We know the sun will get hot so we pack up and ride further up the mountain and find a big tree with a small patch of grass. To get there we take small cow trails through the thickets. Nashesha is expert at avoiding the nettles now after touching one on the way in yesterday.
We are relax under one of the trees above Erik's head in the middle of thickets.

I climb up the tree for plants for our rock gardens and find a space up in the tree used by kids? monkeys? leopard?

Erik has stomach problems and is going into the bushes frequently. Nashesha plays building houses in the dirt with twigs, and I read some.

Nashesha and I eat some bread and cheese and we pack up, for the downhill ride to home.

I use the brakes enough that I worry of wearing them out. Nashesha requests to pedal some as we are coasting too much. So sometimes we are pedalling with the brakes on. Some sections we can let go of the brakes and fly down the hills. The intense sun baking us. Erik leaves us far behind. It is less than two hours to ride home. I am feeling tired, probably just from sun.

We make the 24 hour deadline, but no one was very concerned.

16 December 2008

They made cars so we don't have to bicycle!

As you might know I am a stealth commuter. Especially as I near the office. My clothes,shoes, and bag are all geared so within minutes I look like all the other workers who drove or bused or walked to work.

Yesterday evening as I was walking out of my office complex I fell in step with a client, an successful insurance businessman of Asian origin. We exchanged pleasantries.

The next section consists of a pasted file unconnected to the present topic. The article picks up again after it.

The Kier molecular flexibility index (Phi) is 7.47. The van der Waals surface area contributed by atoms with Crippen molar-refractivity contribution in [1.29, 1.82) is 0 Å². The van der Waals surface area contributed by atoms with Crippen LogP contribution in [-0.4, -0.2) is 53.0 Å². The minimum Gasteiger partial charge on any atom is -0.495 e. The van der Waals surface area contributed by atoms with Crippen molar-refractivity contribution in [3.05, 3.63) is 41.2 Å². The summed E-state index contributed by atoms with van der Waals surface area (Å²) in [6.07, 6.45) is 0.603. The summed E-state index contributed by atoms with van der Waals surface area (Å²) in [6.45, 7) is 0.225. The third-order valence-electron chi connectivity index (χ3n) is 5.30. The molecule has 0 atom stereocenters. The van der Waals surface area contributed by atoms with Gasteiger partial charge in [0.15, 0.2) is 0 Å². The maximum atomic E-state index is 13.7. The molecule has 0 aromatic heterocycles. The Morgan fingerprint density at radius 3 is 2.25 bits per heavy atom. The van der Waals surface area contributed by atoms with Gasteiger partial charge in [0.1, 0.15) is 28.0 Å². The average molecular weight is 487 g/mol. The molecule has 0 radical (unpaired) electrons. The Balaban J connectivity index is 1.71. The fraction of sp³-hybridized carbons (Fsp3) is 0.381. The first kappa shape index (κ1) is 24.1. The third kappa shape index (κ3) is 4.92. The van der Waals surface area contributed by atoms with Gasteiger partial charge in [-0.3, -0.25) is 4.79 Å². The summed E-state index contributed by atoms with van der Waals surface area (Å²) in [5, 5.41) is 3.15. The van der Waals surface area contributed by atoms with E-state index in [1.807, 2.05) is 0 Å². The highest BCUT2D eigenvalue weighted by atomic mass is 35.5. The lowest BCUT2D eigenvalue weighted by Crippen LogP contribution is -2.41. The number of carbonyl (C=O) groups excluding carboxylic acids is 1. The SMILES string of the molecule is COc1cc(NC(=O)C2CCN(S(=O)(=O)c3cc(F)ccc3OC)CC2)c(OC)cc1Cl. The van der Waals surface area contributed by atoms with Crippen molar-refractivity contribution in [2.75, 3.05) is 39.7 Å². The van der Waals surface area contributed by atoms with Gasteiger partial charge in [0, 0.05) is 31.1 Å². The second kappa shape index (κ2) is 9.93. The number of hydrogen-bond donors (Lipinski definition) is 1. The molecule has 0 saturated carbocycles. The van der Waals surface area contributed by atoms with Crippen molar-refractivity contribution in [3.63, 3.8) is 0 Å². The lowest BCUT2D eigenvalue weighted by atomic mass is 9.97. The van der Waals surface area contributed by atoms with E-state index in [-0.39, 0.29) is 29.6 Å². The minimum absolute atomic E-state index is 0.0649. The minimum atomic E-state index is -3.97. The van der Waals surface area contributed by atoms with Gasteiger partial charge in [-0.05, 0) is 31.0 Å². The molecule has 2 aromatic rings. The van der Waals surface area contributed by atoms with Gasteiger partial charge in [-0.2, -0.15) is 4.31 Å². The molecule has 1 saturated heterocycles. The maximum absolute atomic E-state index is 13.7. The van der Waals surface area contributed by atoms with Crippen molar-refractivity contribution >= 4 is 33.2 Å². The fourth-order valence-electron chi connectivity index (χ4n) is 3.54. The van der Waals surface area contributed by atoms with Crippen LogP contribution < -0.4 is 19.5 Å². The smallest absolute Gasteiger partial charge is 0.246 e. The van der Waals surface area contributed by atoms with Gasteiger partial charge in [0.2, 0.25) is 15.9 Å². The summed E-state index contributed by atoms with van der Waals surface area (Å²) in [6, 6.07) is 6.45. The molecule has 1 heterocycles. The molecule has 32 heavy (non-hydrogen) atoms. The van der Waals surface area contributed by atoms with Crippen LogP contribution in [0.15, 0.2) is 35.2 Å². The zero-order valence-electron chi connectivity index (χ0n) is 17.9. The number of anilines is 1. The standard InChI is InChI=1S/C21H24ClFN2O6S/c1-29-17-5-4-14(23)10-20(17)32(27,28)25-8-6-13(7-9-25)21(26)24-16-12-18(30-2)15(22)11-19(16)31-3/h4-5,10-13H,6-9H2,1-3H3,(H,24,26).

He asked if i was still riding my bike. I proudly confirmed and said even today.
I was dressed is office slacks and button down shirt, leather shoes and carrying a briefcase.

He said I was crazy so I asked why?

He replied " Well that is why they made cars."

I couldn't believe my ears.

I retorted that the side effects of cars is global warming, pollution, congestion, ill health, etc.

He agreed but I don't think I converted him.


14 December 2008

Anti depressant

I was depressed all morning. So depressed I could hardly function. So I went on a bike ride at 3pm. No special ride , just a a common ride up the lower slopes of Meru.

For statistical purposes it took 46 minutes to the Main forest road, 56 to the start of the forest reserve next to Sambasha and 61 minutes to the single track turn off. The whole ride took 1 hr 45 minutes.

The ride did the trick. I still see too much to do but it is not depressing me.

10 December 2008

Firewood, Streetlights, and a busy Highway


A few months ago I started picking up sticks lying around in my work's parking lot and carrying them home in my frame bag and for cooking morning tea.

One day I noticed the parking lot sweepers were sweeping leaves and sticks and I asked what they did with them. I figured they took them home like me. Not so, they are burned with the trash. So I begged them to put some sticks in my bag. The next day I found the bag stuffed over flowing with nice round sticks. I would sometimes find it full. Today I found a big paper box next to my bike full of pieces of lumber. I was going to put the box on the rack but that would block my rear light, so I stuffed the briefcase, frame bag all full and left a few more pieces. Made me laugh at myself, kind of like a bag lady.

So I rode home with my firewood. On the main highway something seemed different.

Street lights.

Half way home it seemed that navigating in the dark was easier. Ahh I noted the recently erected street lights were actually on and it made seeing holes and pedestrians much easier. Maybe development is not so bad. The lighted roads lasted through the Technical College intersection. Then it was back to the dark. I was spoiled and missed the light.

Busy Highway.